Or get a 1st lein/note on one of the properties for 5k $ or more to secure your future labor/materials.EDIt-- With her advice and consent...

If she is a rainy day, or fill in customer for slow moments, that changes the math a little, keeping the workers busy, and the calender full is worth a little give and take...

Final thought, she is sucking liquidity out of your business, lowering your credit rating and cash reserves/ growth funds... what if she died tomorrow?

Why is your labor costs any less worthy of prompt payment than material? In Iowa labor is ALWAYS paid ahead of materials/material sellars when the debtor is liquidated.
 
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You need to talk to her---It sounds like you both trust each other--just explain that you don't have the funds to shell out for material on such a large project.

See what she has to say---You've made doing business easy for her--I doubt if she is going to dump you--talk to her.--Mike--
I agree. Don't make it a matter of trust; it's just something that you can't do, either because of actual limitation or because of the rules you've set for yourself about how you do business.
 

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Don't get spread out too far. It's a bad idea for you and for her.
I would just tell her you need the money to buy materials.
There is also another thing to think about. If a customer knows you can afford to buy all your materials for a job, sometimes they start thinking they are paying too much. Or they put off payments because they think you don't need the money. If possible make sure they know you are operating on credit.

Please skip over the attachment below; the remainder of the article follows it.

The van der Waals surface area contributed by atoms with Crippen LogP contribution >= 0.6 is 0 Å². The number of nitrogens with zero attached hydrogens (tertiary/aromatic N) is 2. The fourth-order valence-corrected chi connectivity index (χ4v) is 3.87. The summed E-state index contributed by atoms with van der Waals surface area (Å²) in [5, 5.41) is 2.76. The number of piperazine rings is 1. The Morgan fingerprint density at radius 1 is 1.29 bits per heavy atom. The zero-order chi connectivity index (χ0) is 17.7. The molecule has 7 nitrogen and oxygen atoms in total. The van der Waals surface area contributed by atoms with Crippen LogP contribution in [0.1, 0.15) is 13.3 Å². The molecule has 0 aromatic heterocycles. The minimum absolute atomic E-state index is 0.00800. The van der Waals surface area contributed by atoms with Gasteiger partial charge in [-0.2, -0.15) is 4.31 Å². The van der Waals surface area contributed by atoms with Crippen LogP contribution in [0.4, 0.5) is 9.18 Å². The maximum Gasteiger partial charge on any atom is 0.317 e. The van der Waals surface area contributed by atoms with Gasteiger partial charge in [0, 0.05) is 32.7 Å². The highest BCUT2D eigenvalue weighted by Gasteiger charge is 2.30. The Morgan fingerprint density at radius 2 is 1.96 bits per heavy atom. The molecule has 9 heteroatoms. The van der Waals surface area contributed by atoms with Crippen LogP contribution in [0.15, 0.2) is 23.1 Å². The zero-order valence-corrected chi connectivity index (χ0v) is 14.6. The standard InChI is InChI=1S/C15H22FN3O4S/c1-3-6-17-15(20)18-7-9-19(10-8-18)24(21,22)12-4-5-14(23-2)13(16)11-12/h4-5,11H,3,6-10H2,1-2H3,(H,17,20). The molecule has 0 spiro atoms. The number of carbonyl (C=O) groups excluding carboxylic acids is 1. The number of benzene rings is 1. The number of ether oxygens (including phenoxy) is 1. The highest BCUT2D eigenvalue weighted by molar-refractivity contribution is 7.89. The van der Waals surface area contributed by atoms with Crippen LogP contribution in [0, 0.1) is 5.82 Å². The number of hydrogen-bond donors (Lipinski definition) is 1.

Not always the case, just throwing it out there.
 

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Simply tell her that up to this point the way things have been working has been fine and you appreciate the business, but on this project, the materials alone cost $3K, that's before you make any money to FEED YOUR FAMILY and PAY YOUR BILLS...

Tell her on this one, the arrangement doesn't work with just smaller payments as you would have to cover just the materials, which would require you to take money from another job to do so....

Your gut is telling you the right thing to do... don't get over-extended... even for a "good" client...
 

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Simply tell her that up to this point the way things have been working has been fine and you appreciate the business, but on this project, the materials alone cost $3K, that's before you make any money to FEED YOUR FAMILY and PAY YOUR BILLS...

Tell her on this one, the arrangement doesn't work with just smaller payments as you would have to cover just the materials, which would require you to take money from another job to do so....

Your gut is telling you the right thing to do... don't get over-extended... even for a "good" client...